Christ's Faithful People
The holy priest Theodore was elected to succeed Romanus. Theodore was a Roman, the son of Photius. It is interesting to note that his brother Theotius was also a bishop. Theodore had been ordained a priest by Pope Stephen VI.
If Flodoard, canon of Rheims, can be trusted, Theodore II was a man of excellent character. Moderate, chaste, a lover of the poor and the clergy, and a peacemaker, Theodore seemed to be just the man for the troublous times. And what is known of Theodore confirms this good opinion. But Theodore was to be pope for less than three weeks.
At once the new Pope ordered a synod to be held. At this synod the clergymen who had been ordained by Formosus and deposed by Stephen VII were restored. Theodore ordered the written resignations which Stephen VII had collected from them to be burned. And now at last the poor battered body of Formosus found rest. After it had been thrown into the Tiber the corpse had washed ashore near the Church of St. Acontius in Porto. According to one story, Formosus then appeared to a monk and asked him to bury the body. The monk did so, but secretly for fear of the late pope's enemies. According to another account, fishermen found the body. At any rate when Pope Theodore II learned of the discovery of the body, he had it brought back to Rome in solemn procession. Once more clothed in the pontifical vestments, the body was placed before the Confession of St. Peter. Then in the presence of Pope Theodore, a Mass was said for the soul of Formosus, and his poor battered body was restored to its own tomb. One chronicler remarks that he heard from the Romans that when the body entered St. Peter's, certain images of the saints bowed their heads to it.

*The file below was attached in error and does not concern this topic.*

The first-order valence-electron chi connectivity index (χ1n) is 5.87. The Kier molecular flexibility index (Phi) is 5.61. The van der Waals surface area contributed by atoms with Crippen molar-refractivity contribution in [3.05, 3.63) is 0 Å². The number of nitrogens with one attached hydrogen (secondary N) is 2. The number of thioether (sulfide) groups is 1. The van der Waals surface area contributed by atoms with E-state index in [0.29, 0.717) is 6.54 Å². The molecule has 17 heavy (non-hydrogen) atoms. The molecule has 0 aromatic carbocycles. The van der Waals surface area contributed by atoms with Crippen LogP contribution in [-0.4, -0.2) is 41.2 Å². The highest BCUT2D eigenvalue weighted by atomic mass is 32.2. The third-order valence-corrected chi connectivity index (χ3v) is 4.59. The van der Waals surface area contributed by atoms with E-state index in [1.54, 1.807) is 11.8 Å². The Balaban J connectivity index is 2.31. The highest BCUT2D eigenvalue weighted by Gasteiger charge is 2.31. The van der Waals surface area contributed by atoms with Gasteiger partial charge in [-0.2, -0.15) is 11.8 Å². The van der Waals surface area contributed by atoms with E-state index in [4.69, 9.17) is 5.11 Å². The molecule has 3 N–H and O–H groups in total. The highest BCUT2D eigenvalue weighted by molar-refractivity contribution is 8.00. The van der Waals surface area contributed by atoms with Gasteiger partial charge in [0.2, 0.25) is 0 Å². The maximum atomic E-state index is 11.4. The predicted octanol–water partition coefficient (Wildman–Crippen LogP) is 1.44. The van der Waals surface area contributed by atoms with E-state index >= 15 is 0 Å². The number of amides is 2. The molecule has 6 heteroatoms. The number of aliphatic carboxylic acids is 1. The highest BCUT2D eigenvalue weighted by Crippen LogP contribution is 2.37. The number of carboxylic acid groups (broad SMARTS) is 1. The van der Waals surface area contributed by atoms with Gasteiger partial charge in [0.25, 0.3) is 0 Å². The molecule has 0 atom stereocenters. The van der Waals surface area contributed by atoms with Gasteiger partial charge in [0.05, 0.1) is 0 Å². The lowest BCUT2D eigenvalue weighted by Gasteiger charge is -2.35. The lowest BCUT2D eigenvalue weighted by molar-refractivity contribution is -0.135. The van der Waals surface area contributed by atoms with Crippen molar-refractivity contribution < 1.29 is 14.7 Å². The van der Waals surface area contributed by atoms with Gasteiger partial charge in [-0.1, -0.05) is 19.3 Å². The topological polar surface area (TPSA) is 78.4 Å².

Theodore had time for little else. He granted a privilege to the church of Grado and had a coin struck. Twenty days after his election he was dead.